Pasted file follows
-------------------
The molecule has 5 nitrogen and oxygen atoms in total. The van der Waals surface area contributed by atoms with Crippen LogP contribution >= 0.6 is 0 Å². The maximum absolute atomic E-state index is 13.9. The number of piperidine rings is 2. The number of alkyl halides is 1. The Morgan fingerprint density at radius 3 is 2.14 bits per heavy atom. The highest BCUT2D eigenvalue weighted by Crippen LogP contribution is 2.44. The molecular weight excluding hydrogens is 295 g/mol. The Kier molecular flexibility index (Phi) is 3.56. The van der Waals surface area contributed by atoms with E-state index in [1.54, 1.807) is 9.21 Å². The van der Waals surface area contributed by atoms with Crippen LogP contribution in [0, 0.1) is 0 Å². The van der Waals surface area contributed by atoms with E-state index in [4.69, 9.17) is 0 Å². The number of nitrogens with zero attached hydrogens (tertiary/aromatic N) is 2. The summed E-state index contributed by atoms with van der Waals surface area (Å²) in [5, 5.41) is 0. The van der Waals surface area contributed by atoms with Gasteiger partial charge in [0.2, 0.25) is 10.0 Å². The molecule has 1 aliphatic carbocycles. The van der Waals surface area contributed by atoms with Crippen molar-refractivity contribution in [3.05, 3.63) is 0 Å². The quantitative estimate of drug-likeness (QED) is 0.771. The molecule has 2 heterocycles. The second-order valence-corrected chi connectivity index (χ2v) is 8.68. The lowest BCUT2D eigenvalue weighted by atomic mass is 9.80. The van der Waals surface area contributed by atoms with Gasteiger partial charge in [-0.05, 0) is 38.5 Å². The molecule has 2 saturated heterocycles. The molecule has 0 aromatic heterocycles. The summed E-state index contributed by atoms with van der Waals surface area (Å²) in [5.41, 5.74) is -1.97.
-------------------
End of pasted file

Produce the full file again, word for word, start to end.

The molecule has 5 nitrogen and oxygen atoms in total. The van der Waals surface area contributed by atoms with Crippen LogP contribution >= 0.6 is 0 Å². The maximum absolute atomic E-state index is 13.9. The number of piperidine rings is 2. The number of alkyl halides is 1. The Morgan fingerprint density at radius 3 is 2.14 bits per heavy atom. The highest BCUT2D eigenvalue weighted by Crippen LogP contribution is 2.44. The molecular weight excluding hydrogens is 295 g/mol. The Kier molecular flexibility index (Phi) is 3.56. The van der Waals surface area contributed by atoms with E-state index in [1.54, 1.807) is 9.21 Å². The van der Waals surface area contributed by atoms with Crippen LogP contribution in [0, 0.1) is 0 Å². The van der Waals surface area contributed by atoms with E-state index in [4.69, 9.17) is 0 Å². The number of nitrogens with zero attached hydrogens (tertiary/aromatic N) is 2. The summed E-state index contributed by atoms with van der Waals surface area (Å²) in [5, 5.41) is 0. The van der Waals surface area contributed by atoms with Gasteiger partial charge in [0.2, 0.25) is 10.0 Å². The molecule has 1 aliphatic carbocycles. The van der Waals surface area contributed by atoms with Crippen molar-refractivity contribution in [3.05, 3.63) is 0 Å². The quantitative estimate of drug-likeness (QED) is 0.771. The molecule has 2 heterocycles. The second-order valence-corrected chi connectivity index (χ2v) is 8.68. The lowest BCUT2D eigenvalue weighted by atomic mass is 9.80. The van der Waals surface area contributed by atoms with Gasteiger partial charge in [-0.05, 0) is 38.5 Å². The molecule has 2 saturated heterocycles. The molecule has 0 aromatic heterocycles. The summed E-state index contributed by atoms with van der Waals surface area (Å²) in [5.41, 5.74) is -1.97.